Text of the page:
Government Funding Fuels Advanced Construction 3D Printing in Canada

By on April 9th, 2024 in Corporate, news

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Prime Minister Justin Trudeau announcing housing plans [Source: Daily Hive]

There could soon be more construction 3D printing taking place in Canada.

Canada, like many countries in recent years, has suffered from a housing crisis. A combination of increased housing prices from the pandemic, increased immigration and slower than required rates of construction has led to the current state. Many people find themselves homeless because they cannot afford the current rates.

One solution to the crisis is to simply build more affordable homes. That would not only provide additional housing capacity, but also put more homes on the market and thus lower demand, resulting in lower housing prices for everyone.

But how to do so? Evidently private builders haven’t done so, and are likely hoping for high prices to be maintained.

The Canadian government announced Friday a series of initiatives to help trigger the construction of more affordable housing, to the tune of CA$600M (US$442M). This announcement is one of several made in recent days regarding housing, and is understandable as a federal elections is looming.

While the announced funding includes a variety of intended uses, one of them is related to advanced building construction techniques. According to a report on the Daily Hive:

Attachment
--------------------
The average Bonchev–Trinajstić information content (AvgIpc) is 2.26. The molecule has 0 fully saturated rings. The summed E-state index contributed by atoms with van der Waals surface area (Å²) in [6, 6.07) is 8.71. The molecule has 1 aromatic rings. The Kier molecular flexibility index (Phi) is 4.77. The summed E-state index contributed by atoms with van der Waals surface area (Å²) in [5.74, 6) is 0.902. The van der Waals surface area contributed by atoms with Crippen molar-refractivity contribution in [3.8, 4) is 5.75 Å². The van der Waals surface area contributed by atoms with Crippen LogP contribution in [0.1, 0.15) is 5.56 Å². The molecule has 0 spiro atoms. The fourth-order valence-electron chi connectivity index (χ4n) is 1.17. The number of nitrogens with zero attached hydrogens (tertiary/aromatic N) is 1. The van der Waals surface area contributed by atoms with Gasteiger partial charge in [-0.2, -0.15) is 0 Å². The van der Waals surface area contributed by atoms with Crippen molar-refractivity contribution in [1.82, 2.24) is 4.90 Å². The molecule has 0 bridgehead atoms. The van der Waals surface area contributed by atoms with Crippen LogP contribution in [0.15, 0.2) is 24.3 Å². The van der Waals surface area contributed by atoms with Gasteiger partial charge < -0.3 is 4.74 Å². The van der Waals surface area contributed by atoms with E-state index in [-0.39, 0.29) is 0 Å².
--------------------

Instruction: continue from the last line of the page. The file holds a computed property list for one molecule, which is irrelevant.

“Another $50 million will be invested in ideas and technology such as prefabricated housing factories, mass timber production, panelization, 3D printing, and pre-approved home design catalogues — specifically projects already funded.”

This opens up the possibility of increased construction 3D printing in Canada. The concept of prefabricated buildings is ideal for the technology, and has actually been implemented by Mighty Buildings in California.

The idea would be to establish a centralized construction 3D printing facility, where building components can be printed. These would then be shipped out to building sites where they would be assembled into the structure.

If the concept proves successful, and there’s no reason it shouldn’t, then we may see an increased use of the approach not only in Canada, but in other countries as well. If it works in one place, it can work in another.

Via Daily Hive

By Kerry Stevenson

Kerry Stevenson, aka "General Fabb" has written over 8,000 stories on 3D printing at Fabbaloo since he launched the venture in 2007, with an intention to promote and grow the incredible technology of 3D printing across the world. So far, it seems to be working!

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